The coffin itself depicts Insular iconography, taking inspiration from different styles that were then popular in the Irish sea region. One face of the sarcophagus shows a hunting scene of a horseman chasing a stag, perhaps accompanied by a dog, a motif frequently used in Pictish art that is thought to convey an association with royalty and power. The sarcophagus also shows an animal trampling another; the angular decoration of the triumphant animal has led many scholars to suggest that this is a ‘Lamb of God’ motif. Two panels depicting beasts in various configurations are found on the other long face of the sarcophagus: in one, four ‘beasts’ are pseudo-mirrored across the vertical and horizontal axes of the panel, though there are differences in each beast's design. In the second panel, two long-necked animals cross necks and interlace their tongue/ears with the other beast's tail; similar motifs, where beasts cross legs, necks, or other body parts, can also be found in Pictish sculpture. The rest of the space on the sarcophagus is filled with panels of median-incised interlace, some of which represent snakes, which a relatively common motif in Insular sculpture, thought to be a symbol of death and resurrection.
Crosses and Upright Cross-slabsEdit
Two cross-shafts and two upright cross-slabs are on display in the Govan Old museum. The two cross-shafts include the iconic Jordanhill cross and the ‘Inverted (or Upside Down) Cross’. These would have been decorated on all four faces and, when whole, would have been part of a free-standing cross, probably in a form similar to the more intact Barochan Cross, now housed at Paisley Museum.
The Jordanhill cross is so named because it was gifted to the residents of Jordanhill House at some point when one of the churches was being replaced, though there are conflicting accounts as to when this took place. It was brought back to Govan Old in 1928. The cross is decorated with different variants of median-incised interlace, though its most notable feature is an eroded man on horseback that has lost much of its detail apart from the eyes of both horse and man.
The ‘Inverted’ or ‘Upside Down’ cross is so named because it is currently displayed upside down. Though most of the details on the broad faces of the cross have been damaged or eroded, the two smaller faces are comparatively well-preserved. These are mostly decorated with median-incised interlace, though this also retains the only figural sculpture that can be interpreted as a biblical scene – possibly David being anointed by Samuel.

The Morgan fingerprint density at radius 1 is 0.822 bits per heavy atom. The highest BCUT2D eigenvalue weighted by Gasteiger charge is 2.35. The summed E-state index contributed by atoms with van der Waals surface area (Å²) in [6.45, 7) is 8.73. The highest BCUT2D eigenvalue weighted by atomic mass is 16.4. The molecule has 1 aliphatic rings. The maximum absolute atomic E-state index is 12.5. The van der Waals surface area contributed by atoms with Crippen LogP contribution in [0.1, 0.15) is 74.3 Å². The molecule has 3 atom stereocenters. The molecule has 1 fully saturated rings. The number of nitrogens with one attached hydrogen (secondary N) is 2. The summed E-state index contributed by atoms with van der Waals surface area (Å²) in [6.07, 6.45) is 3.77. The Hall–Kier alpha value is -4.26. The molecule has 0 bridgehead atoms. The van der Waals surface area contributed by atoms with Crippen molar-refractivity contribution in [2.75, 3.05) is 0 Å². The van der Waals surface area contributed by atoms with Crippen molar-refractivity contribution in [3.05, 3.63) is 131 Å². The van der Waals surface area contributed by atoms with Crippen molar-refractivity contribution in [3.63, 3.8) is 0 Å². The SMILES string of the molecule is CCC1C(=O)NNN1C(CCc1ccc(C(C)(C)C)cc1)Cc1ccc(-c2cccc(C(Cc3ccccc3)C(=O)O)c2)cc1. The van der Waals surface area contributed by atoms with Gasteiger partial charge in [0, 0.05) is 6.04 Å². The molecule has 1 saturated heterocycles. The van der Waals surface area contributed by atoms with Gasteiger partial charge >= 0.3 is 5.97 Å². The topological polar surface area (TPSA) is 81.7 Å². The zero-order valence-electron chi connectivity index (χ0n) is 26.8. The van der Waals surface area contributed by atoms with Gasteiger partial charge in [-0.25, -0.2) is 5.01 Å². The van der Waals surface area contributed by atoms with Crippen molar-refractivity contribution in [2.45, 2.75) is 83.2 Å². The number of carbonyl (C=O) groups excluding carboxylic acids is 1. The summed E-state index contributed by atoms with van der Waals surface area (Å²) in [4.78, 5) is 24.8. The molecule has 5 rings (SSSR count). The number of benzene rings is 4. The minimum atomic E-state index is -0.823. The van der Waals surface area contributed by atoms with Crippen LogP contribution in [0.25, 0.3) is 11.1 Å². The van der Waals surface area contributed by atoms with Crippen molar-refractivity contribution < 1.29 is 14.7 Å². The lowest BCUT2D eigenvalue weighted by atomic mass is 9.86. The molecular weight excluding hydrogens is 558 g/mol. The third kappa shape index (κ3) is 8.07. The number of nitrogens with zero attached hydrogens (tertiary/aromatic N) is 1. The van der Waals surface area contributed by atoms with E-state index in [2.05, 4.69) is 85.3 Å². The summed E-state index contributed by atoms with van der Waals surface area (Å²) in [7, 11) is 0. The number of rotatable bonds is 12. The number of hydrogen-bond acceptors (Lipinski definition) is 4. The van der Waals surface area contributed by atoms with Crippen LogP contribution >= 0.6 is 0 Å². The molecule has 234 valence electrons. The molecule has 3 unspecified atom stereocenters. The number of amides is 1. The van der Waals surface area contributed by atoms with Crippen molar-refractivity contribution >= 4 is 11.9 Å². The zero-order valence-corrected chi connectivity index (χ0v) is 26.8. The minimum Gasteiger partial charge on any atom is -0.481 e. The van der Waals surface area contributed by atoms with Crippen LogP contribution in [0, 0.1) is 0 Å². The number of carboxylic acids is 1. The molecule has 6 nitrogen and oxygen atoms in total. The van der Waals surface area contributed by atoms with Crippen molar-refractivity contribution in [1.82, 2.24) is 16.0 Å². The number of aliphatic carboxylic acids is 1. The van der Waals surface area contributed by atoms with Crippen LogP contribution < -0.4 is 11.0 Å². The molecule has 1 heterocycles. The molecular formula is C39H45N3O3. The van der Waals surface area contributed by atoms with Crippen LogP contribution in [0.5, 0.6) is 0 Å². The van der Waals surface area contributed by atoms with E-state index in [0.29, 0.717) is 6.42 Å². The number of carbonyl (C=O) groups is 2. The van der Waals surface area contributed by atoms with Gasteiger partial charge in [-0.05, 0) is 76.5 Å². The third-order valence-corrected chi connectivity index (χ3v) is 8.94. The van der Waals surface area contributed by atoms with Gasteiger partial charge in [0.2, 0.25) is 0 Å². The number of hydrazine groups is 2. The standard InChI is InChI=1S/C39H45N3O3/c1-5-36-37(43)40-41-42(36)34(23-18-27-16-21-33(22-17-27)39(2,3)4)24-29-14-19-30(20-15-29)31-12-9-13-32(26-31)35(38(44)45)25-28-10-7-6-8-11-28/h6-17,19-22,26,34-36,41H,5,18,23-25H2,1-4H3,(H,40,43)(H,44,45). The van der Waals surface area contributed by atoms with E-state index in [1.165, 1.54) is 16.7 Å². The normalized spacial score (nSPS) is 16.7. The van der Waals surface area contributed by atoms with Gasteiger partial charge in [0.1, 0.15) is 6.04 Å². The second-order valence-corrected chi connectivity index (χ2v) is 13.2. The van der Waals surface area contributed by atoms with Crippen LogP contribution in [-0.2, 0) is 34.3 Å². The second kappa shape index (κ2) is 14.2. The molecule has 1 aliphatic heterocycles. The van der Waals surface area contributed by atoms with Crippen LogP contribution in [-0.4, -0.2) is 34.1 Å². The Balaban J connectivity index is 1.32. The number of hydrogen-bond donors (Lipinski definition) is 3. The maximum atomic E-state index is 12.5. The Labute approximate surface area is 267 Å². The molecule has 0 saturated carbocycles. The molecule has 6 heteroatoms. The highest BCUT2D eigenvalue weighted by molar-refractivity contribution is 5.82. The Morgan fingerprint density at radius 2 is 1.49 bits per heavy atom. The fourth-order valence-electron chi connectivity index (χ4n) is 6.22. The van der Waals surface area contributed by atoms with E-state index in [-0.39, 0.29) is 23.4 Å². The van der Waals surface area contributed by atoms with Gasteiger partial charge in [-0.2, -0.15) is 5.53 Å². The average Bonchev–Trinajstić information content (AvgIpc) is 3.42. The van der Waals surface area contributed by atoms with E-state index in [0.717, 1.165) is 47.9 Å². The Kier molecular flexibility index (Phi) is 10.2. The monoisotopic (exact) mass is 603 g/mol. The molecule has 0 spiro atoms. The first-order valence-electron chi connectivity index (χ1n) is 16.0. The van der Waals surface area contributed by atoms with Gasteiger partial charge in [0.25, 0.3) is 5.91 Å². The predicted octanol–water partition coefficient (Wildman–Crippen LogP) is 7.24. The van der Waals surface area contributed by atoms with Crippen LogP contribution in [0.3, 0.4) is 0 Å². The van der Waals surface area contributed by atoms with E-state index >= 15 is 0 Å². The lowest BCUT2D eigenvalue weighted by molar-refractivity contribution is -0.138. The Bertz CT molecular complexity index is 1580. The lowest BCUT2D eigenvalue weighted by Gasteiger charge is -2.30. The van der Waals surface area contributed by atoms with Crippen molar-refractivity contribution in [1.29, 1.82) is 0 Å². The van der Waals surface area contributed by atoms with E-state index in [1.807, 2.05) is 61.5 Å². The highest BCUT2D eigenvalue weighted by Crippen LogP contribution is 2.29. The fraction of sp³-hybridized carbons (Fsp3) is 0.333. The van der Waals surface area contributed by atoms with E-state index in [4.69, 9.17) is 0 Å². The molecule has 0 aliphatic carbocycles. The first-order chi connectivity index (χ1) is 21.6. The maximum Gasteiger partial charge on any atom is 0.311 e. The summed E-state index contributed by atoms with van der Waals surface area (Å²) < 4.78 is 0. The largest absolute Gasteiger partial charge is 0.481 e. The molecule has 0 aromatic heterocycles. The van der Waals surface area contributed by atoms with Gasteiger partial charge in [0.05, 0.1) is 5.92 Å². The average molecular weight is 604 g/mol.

The two upright cross-slabs include the ‘Sun Stone’ and the ‘Cuddy Stane’. The ‘Sun Stone’ is heavily eroded, but it is decorated with a large boss from which emerge four snakes, arranged in such a way that it appears ‘sun-like’, above an angular interlace panel. On the other broad face it is decorated with a cross, median-incised interlace, and a rider on one face. Though there is a tenon on top of the stone slab, scholars have argued this would not have supported a cross -head and could indicate that the Sun Stone played an architectural function.
The ‘Cuddy Stane’ has gotten its name from its rider's steed, which appears more like a donkey than a horse. The stone has been damaged since it was illustrated in 1856, which records the rider's upper half and the shape of the cross-head. While the stone appears plain today, this is likely because it has been severely eroded; hints of a panel of interlace are preserved under the horseman.
Hogbacks are recumbent stone monuments found across Scotland and Northern England that date to the 10th – 11th centuries AD; the term ‘hogback’ was established prior to 1885 to describe the characteristic curved ridge of the monument. Hogbacks are often decorated with rows of tegulation on the broad faces and each end often sports stylised or naturalistic beasts, though there is substantial variation on these traits from monument to monument. The tegulation has led many to argue that hogbacks are meant to emulate a house-shape, specifically Scandinavian long houses.